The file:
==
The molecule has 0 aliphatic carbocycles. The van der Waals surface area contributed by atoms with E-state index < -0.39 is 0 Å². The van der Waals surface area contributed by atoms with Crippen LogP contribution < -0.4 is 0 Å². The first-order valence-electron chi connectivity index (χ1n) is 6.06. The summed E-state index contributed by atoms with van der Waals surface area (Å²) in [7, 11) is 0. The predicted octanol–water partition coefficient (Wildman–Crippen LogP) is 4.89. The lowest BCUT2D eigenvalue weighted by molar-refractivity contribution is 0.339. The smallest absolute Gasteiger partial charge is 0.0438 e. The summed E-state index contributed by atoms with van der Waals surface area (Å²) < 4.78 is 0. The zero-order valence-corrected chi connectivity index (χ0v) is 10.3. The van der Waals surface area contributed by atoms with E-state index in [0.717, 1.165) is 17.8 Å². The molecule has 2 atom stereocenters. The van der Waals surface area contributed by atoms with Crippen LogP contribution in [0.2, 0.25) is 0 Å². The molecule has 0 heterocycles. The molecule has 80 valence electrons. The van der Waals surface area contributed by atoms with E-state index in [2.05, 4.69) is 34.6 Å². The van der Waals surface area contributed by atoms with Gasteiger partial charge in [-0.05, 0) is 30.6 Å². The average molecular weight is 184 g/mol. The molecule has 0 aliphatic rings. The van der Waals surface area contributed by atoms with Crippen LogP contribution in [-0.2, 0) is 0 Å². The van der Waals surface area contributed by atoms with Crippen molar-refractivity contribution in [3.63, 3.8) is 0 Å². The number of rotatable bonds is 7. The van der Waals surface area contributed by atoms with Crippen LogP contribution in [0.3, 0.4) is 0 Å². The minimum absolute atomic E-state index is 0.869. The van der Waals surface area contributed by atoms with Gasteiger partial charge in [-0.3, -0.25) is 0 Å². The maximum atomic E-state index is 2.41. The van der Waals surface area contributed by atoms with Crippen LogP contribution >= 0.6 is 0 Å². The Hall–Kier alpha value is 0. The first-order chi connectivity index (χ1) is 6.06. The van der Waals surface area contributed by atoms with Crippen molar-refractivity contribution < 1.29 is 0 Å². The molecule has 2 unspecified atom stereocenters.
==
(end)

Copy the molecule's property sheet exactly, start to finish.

The molecule has 0 aliphatic carbocycles. The van der Waals surface area contributed by atoms with E-state index < -0.39 is 0 Å². The van der Waals surface area contributed by atoms with Crippen LogP contribution < -0.4 is 0 Å². The first-order valence-electron chi connectivity index (χ1n) is 6.06. The summed E-state index contributed by atoms with van der Waals surface area (Å²) in [7, 11) is 0. The predicted octanol–water partition coefficient (Wildman–Crippen LogP) is 4.89. The lowest BCUT2D eigenvalue weighted by molar-refractivity contribution is 0.339. The smallest absolute Gasteiger partial charge is 0.0438 e. The summed E-state index contributed by atoms with van der Waals surface area (Å²) < 4.78 is 0. The zero-order valence-corrected chi connectivity index (χ0v) is 10.3. The van der Waals surface area contributed by atoms with E-state index in [0.717, 1.165) is 17.8 Å². The molecule has 2 atom stereocenters. The van der Waals surface area contributed by atoms with Crippen LogP contribution in [0.2, 0.25) is 0 Å². The molecule has 0 heterocycles. The molecule has 80 valence electrons. The van der Waals surface area contributed by atoms with E-state index in [2.05, 4.69) is 34.6 Å². The van der Waals surface area contributed by atoms with Gasteiger partial charge in [-0.05, 0) is 30.6 Å². The average molecular weight is 184 g/mol. The molecule has 0 aliphatic rings. The van der Waals surface area contributed by atoms with Crippen LogP contribution in [-0.2, 0) is 0 Å². The van der Waals surface area contributed by atoms with Crippen molar-refractivity contribution in [3.63, 3.8) is 0 Å². The number of rotatable bonds is 7. The van der Waals surface area contributed by atoms with Crippen LogP contribution in [0.3, 0.4) is 0 Å². The minimum absolute atomic E-state index is 0.869. The van der Waals surface area contributed by atoms with Gasteiger partial charge in [-0.3, -0.25) is 0 Å². The maximum atomic E-state index is 2.41. The van der Waals surface area contributed by atoms with Crippen LogP contribution >= 0.6 is 0 Å². The Hall–Kier alpha value is 0. The first-order chi connectivity index (χ1) is 6.06. The van der Waals surface area contributed by atoms with Crippen molar-refractivity contribution < 1.29 is 0 Å². The molecule has 2 unspecified atom stereocenters.